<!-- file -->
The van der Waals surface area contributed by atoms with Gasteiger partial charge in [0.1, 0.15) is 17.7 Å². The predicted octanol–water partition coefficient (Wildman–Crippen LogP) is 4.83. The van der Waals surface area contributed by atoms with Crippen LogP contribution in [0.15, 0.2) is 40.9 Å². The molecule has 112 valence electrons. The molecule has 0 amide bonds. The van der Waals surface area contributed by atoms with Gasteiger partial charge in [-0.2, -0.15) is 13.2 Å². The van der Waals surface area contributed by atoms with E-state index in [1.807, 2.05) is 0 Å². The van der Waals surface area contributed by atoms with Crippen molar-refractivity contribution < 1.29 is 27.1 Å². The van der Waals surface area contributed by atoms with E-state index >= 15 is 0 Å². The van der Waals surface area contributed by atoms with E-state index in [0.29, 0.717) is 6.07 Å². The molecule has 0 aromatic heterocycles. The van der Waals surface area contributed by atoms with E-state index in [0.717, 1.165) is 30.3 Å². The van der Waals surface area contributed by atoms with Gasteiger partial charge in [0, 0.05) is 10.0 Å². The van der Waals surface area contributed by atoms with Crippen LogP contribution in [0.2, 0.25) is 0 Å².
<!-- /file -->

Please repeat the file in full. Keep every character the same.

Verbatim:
The van der Waals surface area contributed by atoms with Gasteiger partial charge in [0.1, 0.15) is 17.7 Å². The predicted octanol–water partition coefficient (Wildman–Crippen LogP) is 4.83. The van der Waals surface area contributed by atoms with Crippen LogP contribution in [0.15, 0.2) is 40.9 Å². The molecule has 112 valence electrons. The molecule has 0 amide bonds. The van der Waals surface area contributed by atoms with Gasteiger partial charge in [-0.2, -0.15) is 13.2 Å². The van der Waals surface area contributed by atoms with E-state index in [1.807, 2.05) is 0 Å². The van der Waals surface area contributed by atoms with Crippen molar-refractivity contribution < 1.29 is 27.1 Å². The van der Waals surface area contributed by atoms with E-state index >= 15 is 0 Å². The van der Waals surface area contributed by atoms with E-state index in [0.29, 0.717) is 6.07 Å². The molecule has 0 aromatic heterocycles. The van der Waals surface area contributed by atoms with E-state index in [0.717, 1.165) is 30.3 Å². The van der Waals surface area contributed by atoms with Gasteiger partial charge in [0, 0.05) is 10.0 Å². The van der Waals surface area contributed by atoms with Crippen LogP contribution in [0.2, 0.25) is 0 Å².